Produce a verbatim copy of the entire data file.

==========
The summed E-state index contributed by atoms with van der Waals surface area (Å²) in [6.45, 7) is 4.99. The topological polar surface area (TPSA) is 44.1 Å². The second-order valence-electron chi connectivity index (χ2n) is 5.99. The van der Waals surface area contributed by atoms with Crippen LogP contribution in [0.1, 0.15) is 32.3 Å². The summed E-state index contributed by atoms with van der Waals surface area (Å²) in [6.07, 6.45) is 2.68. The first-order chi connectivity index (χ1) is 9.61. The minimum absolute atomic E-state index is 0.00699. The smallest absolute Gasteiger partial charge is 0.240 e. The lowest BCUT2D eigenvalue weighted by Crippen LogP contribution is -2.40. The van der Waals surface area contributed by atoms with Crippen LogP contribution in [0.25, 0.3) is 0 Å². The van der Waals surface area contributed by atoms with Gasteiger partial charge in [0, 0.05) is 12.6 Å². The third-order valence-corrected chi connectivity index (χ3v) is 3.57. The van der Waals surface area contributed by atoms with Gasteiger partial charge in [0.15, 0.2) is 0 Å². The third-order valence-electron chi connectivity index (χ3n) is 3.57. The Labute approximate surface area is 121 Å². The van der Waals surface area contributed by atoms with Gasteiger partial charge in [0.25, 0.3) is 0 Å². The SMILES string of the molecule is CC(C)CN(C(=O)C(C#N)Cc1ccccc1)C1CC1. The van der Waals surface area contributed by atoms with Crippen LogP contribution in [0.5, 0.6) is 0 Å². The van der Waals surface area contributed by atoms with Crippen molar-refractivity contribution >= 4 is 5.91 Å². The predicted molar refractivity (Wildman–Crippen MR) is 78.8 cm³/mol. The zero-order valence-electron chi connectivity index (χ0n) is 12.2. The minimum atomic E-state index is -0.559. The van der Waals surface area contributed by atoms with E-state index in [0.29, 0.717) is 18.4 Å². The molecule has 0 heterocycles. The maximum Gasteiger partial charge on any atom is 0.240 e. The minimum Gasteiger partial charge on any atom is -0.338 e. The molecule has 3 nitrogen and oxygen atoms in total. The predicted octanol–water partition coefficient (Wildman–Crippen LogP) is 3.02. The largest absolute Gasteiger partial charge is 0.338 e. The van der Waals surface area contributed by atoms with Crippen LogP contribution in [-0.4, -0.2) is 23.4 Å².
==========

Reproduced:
The summed E-state index contributed by atoms with van der Waals surface area (Å²) in [6.45, 7) is 4.99. The topological polar surface area (TPSA) is 44.1 Å². The second-order valence-electron chi connectivity index (χ2n) is 5.99. The van der Waals surface area contributed by atoms with Crippen LogP contribution in [0.1, 0.15) is 32.3 Å². The summed E-state index contributed by atoms with van der Waals surface area (Å²) in [6.07, 6.45) is 2.68. The first-order chi connectivity index (χ1) is 9.61. The minimum absolute atomic E-state index is 0.00699. The smallest absolute Gasteiger partial charge is 0.240 e. The lowest BCUT2D eigenvalue weighted by Crippen LogP contribution is -2.40. The van der Waals surface area contributed by atoms with Crippen LogP contribution in [0.25, 0.3) is 0 Å². The van der Waals surface area contributed by atoms with Gasteiger partial charge in [0, 0.05) is 12.6 Å². The third-order valence-corrected chi connectivity index (χ3v) is 3.57. The van der Waals surface area contributed by atoms with Gasteiger partial charge in [0.15, 0.2) is 0 Å². The third-order valence-electron chi connectivity index (χ3n) is 3.57. The Labute approximate surface area is 121 Å². The van der Waals surface area contributed by atoms with Gasteiger partial charge in [0.25, 0.3) is 0 Å². The SMILES string of the molecule is CC(C)CN(C(=O)C(C#N)Cc1ccccc1)C1CC1. The van der Waals surface area contributed by atoms with Crippen LogP contribution in [0.5, 0.6) is 0 Å². The van der Waals surface area contributed by atoms with Crippen molar-refractivity contribution >= 4 is 5.91 Å². The predicted molar refractivity (Wildman–Crippen MR) is 78.8 cm³/mol. The zero-order valence-electron chi connectivity index (χ0n) is 12.2. The minimum atomic E-state index is -0.559. The van der Waals surface area contributed by atoms with E-state index in [0.29, 0.717) is 18.4 Å². The molecule has 0 heterocycles. The maximum Gasteiger partial charge on any atom is 0.240 e. The minimum Gasteiger partial charge on any atom is -0.338 e. The molecule has 3 nitrogen and oxygen atoms in total. The predicted octanol–water partition coefficient (Wildman–Crippen LogP) is 3.02. The largest absolute Gasteiger partial charge is 0.338 e. The van der Waals surface area contributed by atoms with Crippen LogP contribution in [-0.4, -0.2) is 23.4 Å².